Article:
Choosing the Right Tripod

Multiple times a day, here at pictureline, we have customers who come in interested in a tripod, but don't know much else beyond that. Usually, the conversation leads with, "I want a tripod, but I don’t know what I need." Many times, the customer is so overwhelmed with the massive selection of tripods, monopods, and various heads to choose from that they don’t even know where to begin. It appears a frightening experience when presented with small and compact, to large and heavy. As long as you understand the components of a tripod and identify what it is you need in one of these incredibly handy three-legged tools, choosing a tripod can be a really simple and easy experience. 

What to consider when choosing a tripod:

Tripod Height

The unspoken "rule-of-thumb" is to consider a tripod that is generally at your eye level, giving you the ability to utilize your viewfinder comfortably. Of course, you're going to want the ability for more or less height, which is an important component of the tripods reach to consider.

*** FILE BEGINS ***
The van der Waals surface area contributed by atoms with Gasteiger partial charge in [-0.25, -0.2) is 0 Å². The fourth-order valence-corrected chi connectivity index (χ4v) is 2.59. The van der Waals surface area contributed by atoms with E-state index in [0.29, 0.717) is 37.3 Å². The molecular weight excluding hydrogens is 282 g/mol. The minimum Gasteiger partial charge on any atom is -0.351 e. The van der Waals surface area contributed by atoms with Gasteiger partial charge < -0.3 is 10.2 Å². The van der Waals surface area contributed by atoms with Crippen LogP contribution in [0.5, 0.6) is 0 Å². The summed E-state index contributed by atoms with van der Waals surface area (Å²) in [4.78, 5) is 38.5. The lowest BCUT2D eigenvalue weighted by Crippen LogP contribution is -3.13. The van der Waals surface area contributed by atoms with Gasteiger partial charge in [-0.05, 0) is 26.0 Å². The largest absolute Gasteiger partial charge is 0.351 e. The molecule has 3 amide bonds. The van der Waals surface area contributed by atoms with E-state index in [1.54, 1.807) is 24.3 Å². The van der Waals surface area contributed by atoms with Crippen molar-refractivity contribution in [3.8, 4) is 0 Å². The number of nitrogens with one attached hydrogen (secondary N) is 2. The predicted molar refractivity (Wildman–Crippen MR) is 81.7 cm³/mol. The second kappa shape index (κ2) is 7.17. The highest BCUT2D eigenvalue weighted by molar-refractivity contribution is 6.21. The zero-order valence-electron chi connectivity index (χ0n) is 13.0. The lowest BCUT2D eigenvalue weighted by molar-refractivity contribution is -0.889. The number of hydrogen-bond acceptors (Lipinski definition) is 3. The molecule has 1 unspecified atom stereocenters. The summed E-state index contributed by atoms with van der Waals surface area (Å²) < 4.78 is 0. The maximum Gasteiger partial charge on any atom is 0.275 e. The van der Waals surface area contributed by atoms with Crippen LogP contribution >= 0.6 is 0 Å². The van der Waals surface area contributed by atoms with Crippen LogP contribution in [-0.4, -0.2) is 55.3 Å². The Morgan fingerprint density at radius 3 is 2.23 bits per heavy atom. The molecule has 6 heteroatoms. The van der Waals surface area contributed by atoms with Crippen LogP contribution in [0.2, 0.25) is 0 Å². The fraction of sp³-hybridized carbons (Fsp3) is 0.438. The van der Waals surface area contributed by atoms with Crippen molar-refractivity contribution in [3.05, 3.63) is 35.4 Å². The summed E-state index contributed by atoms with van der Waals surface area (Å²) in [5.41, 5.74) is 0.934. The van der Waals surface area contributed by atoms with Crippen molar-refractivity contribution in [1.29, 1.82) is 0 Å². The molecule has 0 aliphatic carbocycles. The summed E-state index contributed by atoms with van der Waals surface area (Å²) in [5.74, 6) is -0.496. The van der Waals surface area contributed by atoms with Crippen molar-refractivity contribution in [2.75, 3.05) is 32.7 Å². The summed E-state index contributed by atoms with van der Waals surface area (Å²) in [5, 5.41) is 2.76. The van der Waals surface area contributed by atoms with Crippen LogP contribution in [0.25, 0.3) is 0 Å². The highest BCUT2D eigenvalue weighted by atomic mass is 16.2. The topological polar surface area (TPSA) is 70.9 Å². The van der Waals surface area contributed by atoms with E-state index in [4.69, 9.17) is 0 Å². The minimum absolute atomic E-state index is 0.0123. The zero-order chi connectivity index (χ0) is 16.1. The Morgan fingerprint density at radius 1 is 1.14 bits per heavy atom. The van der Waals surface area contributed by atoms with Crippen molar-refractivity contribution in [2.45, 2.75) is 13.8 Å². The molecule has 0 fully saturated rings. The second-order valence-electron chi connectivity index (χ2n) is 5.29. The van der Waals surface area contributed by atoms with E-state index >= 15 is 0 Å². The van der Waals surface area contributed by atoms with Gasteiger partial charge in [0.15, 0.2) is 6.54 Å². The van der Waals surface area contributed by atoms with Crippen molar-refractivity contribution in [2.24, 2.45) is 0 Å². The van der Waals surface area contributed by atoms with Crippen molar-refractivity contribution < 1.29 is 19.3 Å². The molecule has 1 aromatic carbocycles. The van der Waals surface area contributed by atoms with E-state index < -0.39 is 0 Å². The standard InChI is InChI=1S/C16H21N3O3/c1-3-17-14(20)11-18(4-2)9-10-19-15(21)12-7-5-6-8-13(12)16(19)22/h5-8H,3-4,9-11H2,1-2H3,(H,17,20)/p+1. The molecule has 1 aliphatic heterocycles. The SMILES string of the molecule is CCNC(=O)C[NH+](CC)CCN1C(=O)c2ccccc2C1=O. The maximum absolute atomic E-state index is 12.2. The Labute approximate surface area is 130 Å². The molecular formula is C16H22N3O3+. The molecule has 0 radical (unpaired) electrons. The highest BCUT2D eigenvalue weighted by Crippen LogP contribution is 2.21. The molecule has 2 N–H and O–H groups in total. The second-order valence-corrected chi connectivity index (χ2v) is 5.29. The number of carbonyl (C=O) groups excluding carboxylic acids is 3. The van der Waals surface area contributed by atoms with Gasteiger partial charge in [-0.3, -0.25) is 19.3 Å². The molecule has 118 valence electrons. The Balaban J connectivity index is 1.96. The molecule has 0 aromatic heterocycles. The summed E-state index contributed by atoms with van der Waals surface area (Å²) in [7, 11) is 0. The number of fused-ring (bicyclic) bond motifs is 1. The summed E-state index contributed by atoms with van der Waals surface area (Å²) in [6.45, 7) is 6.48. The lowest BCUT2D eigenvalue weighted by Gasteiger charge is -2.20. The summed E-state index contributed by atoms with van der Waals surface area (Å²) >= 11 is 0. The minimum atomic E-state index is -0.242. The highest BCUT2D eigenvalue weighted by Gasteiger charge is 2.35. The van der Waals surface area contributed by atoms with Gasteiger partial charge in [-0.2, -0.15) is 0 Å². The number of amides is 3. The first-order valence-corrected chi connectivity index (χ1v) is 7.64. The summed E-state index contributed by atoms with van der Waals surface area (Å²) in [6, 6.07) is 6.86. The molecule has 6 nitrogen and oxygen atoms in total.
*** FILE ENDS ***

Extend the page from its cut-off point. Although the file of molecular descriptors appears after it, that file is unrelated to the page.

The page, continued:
Factor in the collapsed height of the tripod, especially for traveling convenience. The RoadTrip, as well as the Manfrotto BeFree line, are designed specifically for traveling photographers, collapsing to a small height and closing-up snuggly to fit easily in your luggage—and they come in a variety of colors!  

MeFOTO RoadTrip Travel Tripod Kit (Green) and Manfrotto Befree Advanced Travel Aluminum Tripod w/ 494 Ball Head

If you're simply looking for the ability to stabilize your camera only, there are several options for table-top or flexible tripods. Check out the Benro Slim Travel Kit that is only 2.4lbs, making it perfect for a table-top device or for traveling. The Joby Flexible Mini Tripod is great for getting that unique angle by wrapping the flexible tripod to a tree branch, a pole or setting up on a jagged rock.

Joby GorillaPod 3K Tripod with Ball Head Kit and Benro Slim Travel Kit Aluminum Tripod

Tripod Weight, Weight Capacity & Construction